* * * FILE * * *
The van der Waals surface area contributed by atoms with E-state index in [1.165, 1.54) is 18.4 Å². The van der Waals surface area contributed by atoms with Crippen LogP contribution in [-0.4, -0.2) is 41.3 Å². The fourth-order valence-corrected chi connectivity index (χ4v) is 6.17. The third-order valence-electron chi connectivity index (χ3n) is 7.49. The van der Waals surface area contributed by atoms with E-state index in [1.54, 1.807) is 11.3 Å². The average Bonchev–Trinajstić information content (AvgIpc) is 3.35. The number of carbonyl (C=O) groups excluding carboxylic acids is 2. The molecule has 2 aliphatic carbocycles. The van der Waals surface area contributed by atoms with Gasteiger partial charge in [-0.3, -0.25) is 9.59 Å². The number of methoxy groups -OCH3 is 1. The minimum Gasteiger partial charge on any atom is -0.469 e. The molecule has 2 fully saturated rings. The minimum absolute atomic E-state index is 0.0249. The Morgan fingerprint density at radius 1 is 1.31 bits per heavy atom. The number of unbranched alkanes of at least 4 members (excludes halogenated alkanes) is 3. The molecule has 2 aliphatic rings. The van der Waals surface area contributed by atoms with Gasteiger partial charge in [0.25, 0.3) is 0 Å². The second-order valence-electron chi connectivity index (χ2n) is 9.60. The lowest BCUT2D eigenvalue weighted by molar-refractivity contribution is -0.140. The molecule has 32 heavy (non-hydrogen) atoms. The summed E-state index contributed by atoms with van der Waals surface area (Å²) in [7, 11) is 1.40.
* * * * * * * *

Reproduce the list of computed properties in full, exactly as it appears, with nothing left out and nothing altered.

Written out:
The van der Waals surface area contributed by atoms with E-state index in [1.165, 1.54) is 18.4 Å². The van der Waals surface area contributed by atoms with Crippen LogP contribution in [-0.4, -0.2) is 41.3 Å². The fourth-order valence-corrected chi connectivity index (χ4v) is 6.17. The third-order valence-electron chi connectivity index (χ3n) is 7.49. The van der Waals surface area contributed by atoms with E-state index in [1.54, 1.807) is 11.3 Å². The average Bonchev–Trinajstić information content (AvgIpc) is 3.35. The number of carbonyl (C=O) groups excluding carboxylic acids is 2. The molecule has 2 aliphatic carbocycles. The van der Waals surface area contributed by atoms with Gasteiger partial charge in [-0.3, -0.25) is 9.59 Å². The number of methoxy groups -OCH3 is 1. The minimum Gasteiger partial charge on any atom is -0.469 e. The molecule has 2 fully saturated rings. The minimum absolute atomic E-state index is 0.0249. The Morgan fingerprint density at radius 1 is 1.31 bits per heavy atom. The number of unbranched alkanes of at least 4 members (excludes halogenated alkanes) is 3. The molecule has 2 aliphatic rings. The van der Waals surface area contributed by atoms with Gasteiger partial charge in [0.25, 0.3) is 0 Å². The second-order valence-electron chi connectivity index (χ2n) is 9.60. The lowest BCUT2D eigenvalue weighted by molar-refractivity contribution is -0.140. The molecule has 32 heavy (non-hydrogen) atoms. The summed E-state index contributed by atoms with van der Waals surface area (Å²) in [7, 11) is 1.40.